The design inspiration of this candle circuit is from our life. In our birthday party, we need to light the candles with a lighter and after making the wish we blow out the candles. This DIY circuit acts like the same way. As we can see from the circuit schematic, the whole circuit is composed of two sub-circuits, one is the audio amplifier circuit which is formed by a 9013 NPN transistor and a 9012 PNP transistor while the other is the switch circuit which is formed by a photodiode and a 9012 PNP transistor.
The working process of this circuit is as below:
In a general night, apply a 4.5V to 5V DC power to the circuit, nothing would happen until an ignited cigarette lighter is approached to the photodiode, the colorful LED light will start flickering. When you blow toward the mini microphone, the LED will be turned off.
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Step 1: Solder the Resistors to the PCB
Insert the resistors into their corresponding position on the PCB. Every position has its belonging resistance value printed within the white rectangle. How to get the resistance value of the resistors? There are two basic methods to approach this goal. One is reading from the color bands printed on their bodies, for more details please refer to this blog. The other is much straightforward that is to measure it out by a multimeter. Just need to follow from image 1 to image 4 to complete this step. You should beware of the small spikes created by cutting off the excess legs of the resistors as shown in image 3 and image 4.
Step 2: Solder the Ceramic Capacitors to the PCB
Insert the 102 and 103 and 104 ceramic capacitors into the PCB and then solder. Each corresponding position of the ceramic capacitor has its belonging value printed within the white rectangle. Please make sure don’t get the ceramic capacitors to insert into the wrong position.
Step 3: Solder the NPN and PNP Transistors to the PCB
Just like as shown in image 7, each transistor has its model number printed on the flat surface side. S9012 is a PNP transistor while S9013 is an NPN transistor. Please insert them into the white semicircles on the PCB. The transistors should be inserted into the semicircles with as the same model number printed on the PCB as the transistors themselves.
Step 4: Solder the Photodiode and Colorful LED to the PCB
What is Photodiode? A photodiode is a semiconductor device that converts light into current. The current is generated when photons are absorbed in the photodiode. A small amount of current is also produced when no light is present. Photodiodes may contain optical filters, built-in lenses, and may have large or small surface areas. Photodiodes usually have a slower response time as their surface area increases.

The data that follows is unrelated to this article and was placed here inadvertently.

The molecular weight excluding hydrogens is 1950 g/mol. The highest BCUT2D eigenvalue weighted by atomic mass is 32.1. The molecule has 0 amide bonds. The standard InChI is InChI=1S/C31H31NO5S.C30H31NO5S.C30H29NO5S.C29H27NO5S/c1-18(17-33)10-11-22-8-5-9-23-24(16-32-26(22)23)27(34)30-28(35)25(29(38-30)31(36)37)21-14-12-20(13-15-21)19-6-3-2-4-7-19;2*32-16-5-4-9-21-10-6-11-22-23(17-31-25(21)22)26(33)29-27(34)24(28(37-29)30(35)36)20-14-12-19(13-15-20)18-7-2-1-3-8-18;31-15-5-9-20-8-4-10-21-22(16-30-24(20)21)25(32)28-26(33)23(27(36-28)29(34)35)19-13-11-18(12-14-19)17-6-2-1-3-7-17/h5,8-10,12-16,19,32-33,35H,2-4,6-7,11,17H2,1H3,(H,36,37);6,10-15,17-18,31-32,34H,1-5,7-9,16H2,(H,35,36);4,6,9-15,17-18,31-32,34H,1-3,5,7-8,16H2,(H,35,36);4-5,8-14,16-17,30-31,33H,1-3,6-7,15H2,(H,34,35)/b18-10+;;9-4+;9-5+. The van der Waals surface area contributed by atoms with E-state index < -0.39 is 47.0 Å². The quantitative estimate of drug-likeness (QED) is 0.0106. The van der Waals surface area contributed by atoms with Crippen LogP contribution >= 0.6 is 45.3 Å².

The photodiode should be inserted into the D2 while the colorful LED should be inserted into the D1. The long legs of both of the photodiode and colorful LED should be inserted into the hole near the ‘+’ symbol.
Step 5: Solder the Potentiometer and Mini Microphone to the PCB
Follow image 12 and image 13 to insert the potentiometer and mini microphone into the PCB. Please make sure that the top view of the mini microphone should be matched against the white circle printed on the PCB.
Step 6: Solder the CD4013 Flip-Flop IC to the PCB
Just as like as marked in image 14, the hollowed semicircle on the surface of CD4013 should be placed in the same direction of the small semicircle embed in the width of the white rectangle. When you first receive just about any DIP IC, the legs will not be parallel to the main chip body. The legs will bend out slightly. In my experience, it is best to adjust them before trying to insert into the IC socket. It is very important that this step be done with care, to avoid damaging the chips. Go slow, use light pressure, and take your time. Grasp the IC with 2 hands and make the pins adhere to the desktop. You want to bend the pins at the same time so they bend right where the pins change from wide to thin, use a slow, steady, and even pressure to bend them all at once until they go straight down from the chip.
Step 7: Testing
Apply from 4.5V DC to 5.0V DC to the power port, J1. Ignite the lighter near the photodiode, you will see the colorful LED start working. If you want the LED to be turned off, just need to blow towards the mini microphone. This is a circuit to simulate the process of igniting a candle and blowing out the candle, it can be used as a demo circuit to expand to more LED lights in your special customized party decoration. Sample material is available at Monday Kids DIY Store